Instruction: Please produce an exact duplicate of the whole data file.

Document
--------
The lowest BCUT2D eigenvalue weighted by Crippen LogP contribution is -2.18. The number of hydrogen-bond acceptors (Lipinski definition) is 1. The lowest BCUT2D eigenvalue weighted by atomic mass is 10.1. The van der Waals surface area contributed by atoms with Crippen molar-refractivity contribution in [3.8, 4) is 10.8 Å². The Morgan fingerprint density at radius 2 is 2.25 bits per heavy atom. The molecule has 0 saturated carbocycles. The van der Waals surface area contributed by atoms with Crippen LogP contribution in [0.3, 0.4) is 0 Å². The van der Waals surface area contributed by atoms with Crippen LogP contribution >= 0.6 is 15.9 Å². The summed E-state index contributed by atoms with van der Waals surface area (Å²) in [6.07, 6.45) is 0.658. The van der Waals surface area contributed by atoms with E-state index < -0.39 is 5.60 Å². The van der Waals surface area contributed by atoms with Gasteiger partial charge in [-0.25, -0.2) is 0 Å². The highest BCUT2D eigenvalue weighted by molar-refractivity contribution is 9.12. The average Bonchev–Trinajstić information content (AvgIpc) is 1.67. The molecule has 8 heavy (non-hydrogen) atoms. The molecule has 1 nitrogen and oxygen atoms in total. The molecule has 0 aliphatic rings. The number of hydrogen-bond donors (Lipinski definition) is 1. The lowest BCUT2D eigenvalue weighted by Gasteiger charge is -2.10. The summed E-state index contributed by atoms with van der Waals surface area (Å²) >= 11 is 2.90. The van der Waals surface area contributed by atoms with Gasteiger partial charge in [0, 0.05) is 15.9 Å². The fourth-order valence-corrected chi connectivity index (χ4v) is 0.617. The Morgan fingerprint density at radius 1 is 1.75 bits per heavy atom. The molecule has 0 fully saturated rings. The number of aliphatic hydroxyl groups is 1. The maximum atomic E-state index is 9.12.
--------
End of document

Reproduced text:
The lowest BCUT2D eigenvalue weighted by Crippen LogP contribution is -2.18. The number of hydrogen-bond acceptors (Lipinski definition) is 1. The lowest BCUT2D eigenvalue weighted by atomic mass is 10.1. The van der Waals surface area contributed by atoms with Crippen molar-refractivity contribution in [3.8, 4) is 10.8 Å². The Morgan fingerprint density at radius 2 is 2.25 bits per heavy atom. The molecule has 0 saturated carbocycles. The van der Waals surface area contributed by atoms with Crippen LogP contribution in [0.3, 0.4) is 0 Å². The van der Waals surface area contributed by atoms with Crippen LogP contribution >= 0.6 is 15.9 Å². The summed E-state index contributed by atoms with van der Waals surface area (Å²) in [6.07, 6.45) is 0.658. The van der Waals surface area contributed by atoms with E-state index < -0.39 is 5.60 Å². The van der Waals surface area contributed by atoms with Gasteiger partial charge in [-0.25, -0.2) is 0 Å². The highest BCUT2D eigenvalue weighted by molar-refractivity contribution is 9.12. The average Bonchev–Trinajstić information content (AvgIpc) is 1.67. The molecule has 8 heavy (non-hydrogen) atoms. The molecule has 1 nitrogen and oxygen atoms in total. The molecule has 0 aliphatic rings. The number of hydrogen-bond donors (Lipinski definition) is 1. The lowest BCUT2D eigenvalue weighted by Gasteiger charge is -2.10. The summed E-state index contributed by atoms with van der Waals surface area (Å²) >= 11 is 2.90. The van der Waals surface area contributed by atoms with Gasteiger partial charge in [0, 0.05) is 15.9 Å². The fourth-order valence-corrected chi connectivity index (χ4v) is 0.617. The Morgan fingerprint density at radius 1 is 1.75 bits per heavy atom. The molecule has 0 fully saturated rings. The number of aliphatic hydroxyl groups is 1. The maximum atomic E-state index is 9.12.